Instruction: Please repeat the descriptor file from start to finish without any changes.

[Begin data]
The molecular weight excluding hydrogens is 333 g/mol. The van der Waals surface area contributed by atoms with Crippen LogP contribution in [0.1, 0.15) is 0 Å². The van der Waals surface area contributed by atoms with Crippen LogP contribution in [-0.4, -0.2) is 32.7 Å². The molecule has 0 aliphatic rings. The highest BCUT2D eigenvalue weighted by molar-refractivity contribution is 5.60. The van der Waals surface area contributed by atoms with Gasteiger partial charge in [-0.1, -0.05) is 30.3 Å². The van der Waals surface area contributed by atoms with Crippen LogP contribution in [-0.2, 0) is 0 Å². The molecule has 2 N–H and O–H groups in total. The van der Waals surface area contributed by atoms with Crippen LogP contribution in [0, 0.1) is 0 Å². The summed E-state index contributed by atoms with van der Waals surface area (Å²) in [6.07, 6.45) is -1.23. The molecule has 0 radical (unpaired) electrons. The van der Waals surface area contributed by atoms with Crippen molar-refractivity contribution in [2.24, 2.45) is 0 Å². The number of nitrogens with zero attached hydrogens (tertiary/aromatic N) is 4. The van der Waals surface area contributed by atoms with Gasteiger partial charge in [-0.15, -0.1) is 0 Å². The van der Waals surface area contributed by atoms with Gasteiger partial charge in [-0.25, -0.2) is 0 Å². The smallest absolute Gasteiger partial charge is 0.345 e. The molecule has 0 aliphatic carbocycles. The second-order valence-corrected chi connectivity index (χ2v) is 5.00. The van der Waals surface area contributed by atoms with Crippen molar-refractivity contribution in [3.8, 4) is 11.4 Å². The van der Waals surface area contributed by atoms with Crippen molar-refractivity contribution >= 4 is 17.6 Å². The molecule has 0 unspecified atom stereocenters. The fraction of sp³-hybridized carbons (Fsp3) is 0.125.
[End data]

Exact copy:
The molecular weight excluding hydrogens is 333 g/mol. The van der Waals surface area contributed by atoms with Crippen LogP contribution in [0.1, 0.15) is 0 Å². The van der Waals surface area contributed by atoms with Crippen LogP contribution in [-0.4, -0.2) is 32.7 Å². The molecule has 0 aliphatic rings. The highest BCUT2D eigenvalue weighted by molar-refractivity contribution is 5.60. The van der Waals surface area contributed by atoms with Gasteiger partial charge in [-0.1, -0.05) is 30.3 Å². The van der Waals surface area contributed by atoms with Crippen LogP contribution in [-0.2, 0) is 0 Å². The molecule has 2 N–H and O–H groups in total. The van der Waals surface area contributed by atoms with Crippen LogP contribution in [0, 0.1) is 0 Å². The summed E-state index contributed by atoms with van der Waals surface area (Å²) in [6.07, 6.45) is -1.23. The molecule has 0 radical (unpaired) electrons. The van der Waals surface area contributed by atoms with Crippen molar-refractivity contribution in [2.24, 2.45) is 0 Å². The number of nitrogens with zero attached hydrogens (tertiary/aromatic N) is 4. The van der Waals surface area contributed by atoms with Gasteiger partial charge in [-0.15, -0.1) is 0 Å². The van der Waals surface area contributed by atoms with Gasteiger partial charge in [-0.25, -0.2) is 0 Å². The smallest absolute Gasteiger partial charge is 0.345 e. The molecule has 0 aliphatic carbocycles. The second-order valence-corrected chi connectivity index (χ2v) is 5.00. The van der Waals surface area contributed by atoms with Crippen molar-refractivity contribution in [3.8, 4) is 11.4 Å². The van der Waals surface area contributed by atoms with Crippen molar-refractivity contribution >= 4 is 17.6 Å². The molecule has 0 unspecified atom stereocenters. The fraction of sp³-hybridized carbons (Fsp3) is 0.125.